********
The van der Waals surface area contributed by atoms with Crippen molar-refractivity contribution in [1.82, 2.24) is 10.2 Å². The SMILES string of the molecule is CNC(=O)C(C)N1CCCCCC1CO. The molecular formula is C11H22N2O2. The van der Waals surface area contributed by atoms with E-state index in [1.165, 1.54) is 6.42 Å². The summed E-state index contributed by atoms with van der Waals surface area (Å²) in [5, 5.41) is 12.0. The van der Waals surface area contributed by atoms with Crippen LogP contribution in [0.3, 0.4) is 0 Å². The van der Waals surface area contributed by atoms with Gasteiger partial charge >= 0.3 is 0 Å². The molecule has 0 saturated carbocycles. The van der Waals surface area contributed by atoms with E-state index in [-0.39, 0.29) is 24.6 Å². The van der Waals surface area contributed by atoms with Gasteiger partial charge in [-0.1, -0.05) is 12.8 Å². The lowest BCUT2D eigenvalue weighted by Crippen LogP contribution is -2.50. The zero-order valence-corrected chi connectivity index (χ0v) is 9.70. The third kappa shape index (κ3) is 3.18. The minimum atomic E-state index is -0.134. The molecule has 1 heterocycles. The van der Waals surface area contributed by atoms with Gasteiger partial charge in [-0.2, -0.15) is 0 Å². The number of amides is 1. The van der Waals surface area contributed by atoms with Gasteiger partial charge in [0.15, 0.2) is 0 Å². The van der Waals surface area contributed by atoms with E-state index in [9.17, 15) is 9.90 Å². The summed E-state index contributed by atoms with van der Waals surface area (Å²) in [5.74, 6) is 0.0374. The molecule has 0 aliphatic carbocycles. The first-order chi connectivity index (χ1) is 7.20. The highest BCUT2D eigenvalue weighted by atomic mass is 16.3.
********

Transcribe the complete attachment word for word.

The van der Waals surface area contributed by atoms with Crippen molar-refractivity contribution in [1.82, 2.24) is 10.2 Å². The SMILES string of the molecule is CNC(=O)C(C)N1CCCCCC1CO. The molecular formula is C11H22N2O2. The van der Waals surface area contributed by atoms with E-state index in [1.165, 1.54) is 6.42 Å². The summed E-state index contributed by atoms with van der Waals surface area (Å²) in [5, 5.41) is 12.0. The van der Waals surface area contributed by atoms with Crippen LogP contribution in [0.3, 0.4) is 0 Å². The van der Waals surface area contributed by atoms with Gasteiger partial charge >= 0.3 is 0 Å². The molecule has 0 saturated carbocycles. The van der Waals surface area contributed by atoms with E-state index in [-0.39, 0.29) is 24.6 Å². The van der Waals surface area contributed by atoms with Gasteiger partial charge in [-0.1, -0.05) is 12.8 Å². The lowest BCUT2D eigenvalue weighted by Crippen LogP contribution is -2.50. The zero-order valence-corrected chi connectivity index (χ0v) is 9.70. The third kappa shape index (κ3) is 3.18. The minimum atomic E-state index is -0.134. The molecule has 1 heterocycles. The van der Waals surface area contributed by atoms with Gasteiger partial charge in [-0.2, -0.15) is 0 Å². The number of amides is 1. The van der Waals surface area contributed by atoms with Gasteiger partial charge in [0.15, 0.2) is 0 Å². The van der Waals surface area contributed by atoms with E-state index in [9.17, 15) is 9.90 Å². The summed E-state index contributed by atoms with van der Waals surface area (Å²) in [5.74, 6) is 0.0374. The molecule has 0 aliphatic carbocycles. The first-order chi connectivity index (χ1) is 7.20. The highest BCUT2D eigenvalue weighted by atomic mass is 16.3.